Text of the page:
Fr Thomas Nulty, National Chaplain to the Catholic Nurses Guild on what Easter means to him
THE CENTRAL theme and the very core of the early Church's teaching was the Resurrection of Christ. It was his greatest miracle, proving his divinity, that he was, in very deed, the Son of God. It is Christ's supreme victory over sin and death. This great mystery is the cornerstone of our Faith; for St Paul has said, "If Christ had not risen from the dead, vain would be your faith and vain would be our preaching".
Easter, or the feast of the Resurrection, is the greatest feast of the Catholic Church. The early Christians, by acceptance and firm belief in this great mystery, were changed, transformed and renewed in spirit.
They lived as a people redeemed and were a shining example to those around them. The pagans around them would say, "Behold these Christians how they love one another." As St. Paul says, they "were a new creation, and had clothed themselves in Christ". They were living examples of charity, humility, faith, justice and hope, to all with whom they came in contact.
The true Christian, sees Easter as a time of renewal, of selfexamination in the light of the Gospel. For God has called us Out of darkness into his own wonderful light.
St. Peter tells us that we are "a chosen race, a royal priesthood, a holy nation — a people set apart". As we celebrate this great feast we should endeavour to view things in the light of eternity. We know that "we haye not here a lasting city, but we seek one that is to come."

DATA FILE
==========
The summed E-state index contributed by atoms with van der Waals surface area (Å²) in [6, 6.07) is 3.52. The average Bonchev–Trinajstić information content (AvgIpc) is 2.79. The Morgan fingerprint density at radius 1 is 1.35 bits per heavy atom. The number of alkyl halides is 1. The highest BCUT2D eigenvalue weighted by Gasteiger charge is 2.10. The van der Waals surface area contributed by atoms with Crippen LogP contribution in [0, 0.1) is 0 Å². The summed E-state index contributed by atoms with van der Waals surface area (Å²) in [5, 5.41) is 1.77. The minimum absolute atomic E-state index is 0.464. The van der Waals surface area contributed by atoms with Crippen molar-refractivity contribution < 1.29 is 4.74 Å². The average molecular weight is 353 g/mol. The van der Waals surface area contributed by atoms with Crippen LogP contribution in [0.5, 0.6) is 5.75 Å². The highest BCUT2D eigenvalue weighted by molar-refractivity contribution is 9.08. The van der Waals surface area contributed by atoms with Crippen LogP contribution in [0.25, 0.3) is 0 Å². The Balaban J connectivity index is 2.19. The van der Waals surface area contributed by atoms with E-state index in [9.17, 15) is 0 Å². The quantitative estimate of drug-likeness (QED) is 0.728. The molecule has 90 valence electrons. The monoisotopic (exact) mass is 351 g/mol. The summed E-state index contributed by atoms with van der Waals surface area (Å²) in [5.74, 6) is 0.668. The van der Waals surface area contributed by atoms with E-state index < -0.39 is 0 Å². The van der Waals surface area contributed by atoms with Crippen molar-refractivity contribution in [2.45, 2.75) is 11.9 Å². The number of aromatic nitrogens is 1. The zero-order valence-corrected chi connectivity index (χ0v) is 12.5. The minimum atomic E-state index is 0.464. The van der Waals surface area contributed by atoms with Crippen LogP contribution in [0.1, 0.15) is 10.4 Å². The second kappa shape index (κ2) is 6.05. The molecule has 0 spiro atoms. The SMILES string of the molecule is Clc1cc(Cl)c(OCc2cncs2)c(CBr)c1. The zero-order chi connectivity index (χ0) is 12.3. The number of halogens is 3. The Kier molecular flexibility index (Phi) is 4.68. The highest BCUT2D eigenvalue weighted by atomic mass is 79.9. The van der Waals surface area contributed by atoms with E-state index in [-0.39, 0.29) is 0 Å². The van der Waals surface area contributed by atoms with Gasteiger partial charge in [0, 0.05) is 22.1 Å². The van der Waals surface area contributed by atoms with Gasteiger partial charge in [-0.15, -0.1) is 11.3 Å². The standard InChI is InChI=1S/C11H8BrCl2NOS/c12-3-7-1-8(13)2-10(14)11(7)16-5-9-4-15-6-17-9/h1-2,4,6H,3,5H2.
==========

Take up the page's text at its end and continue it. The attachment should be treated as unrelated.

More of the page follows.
Therefore we should give closer consideration to the theological virtues, and the manner of practise. They are the foundation, the centre and the summit of the Christian life. Faith begins, charity completes, and hope is the bond of union between them.
It is fitting that at Easter especially we concentrate particularly on Hope, for Christ's resurrection is the firm ground of our hope. Where he has gone we hope to follow.
The deeper one's faith, the greater one's hope will be. We are entirely in God's hands and his will is our sanctification and salvation.
The acid test of holiness is the conformity of our will to the will of God. To be a saint all that is needed is to do everything that God wills, and to will everything that God does. In practice this is easier said than done.
A spiritual writer puts it like this; "a time will come when work and strife and all the planet's teeming life will all be still. What matters then if man, so bold, did conquer kingdoms or gather gold — nought matters but God's will."
St. John, the beloved disciple, tells us that God first loved us, and that is the firm ground of our hope. He loves us exactly as we are, weak mortals, poor sinners.
Our Divine Lord during the course of his public ministry, constantly spoke of the love and providence of God, our heavenly Father — He feeds the birds of the air and clothes the lilies of the field. The words he addressed to his disciples are meant for us also. "Why are you fearful, 0 ye of little faith." Yes, he has made us, he has given us all, even our very life. As St. Augustine says, "our hearts shall not rest, until they rest in Thee."
To be a disciple of Christ, or a true Christian, is to be absolutely and utterly convinced that loving God and attaining heaven is the ultimate reason and purpose of our very existence.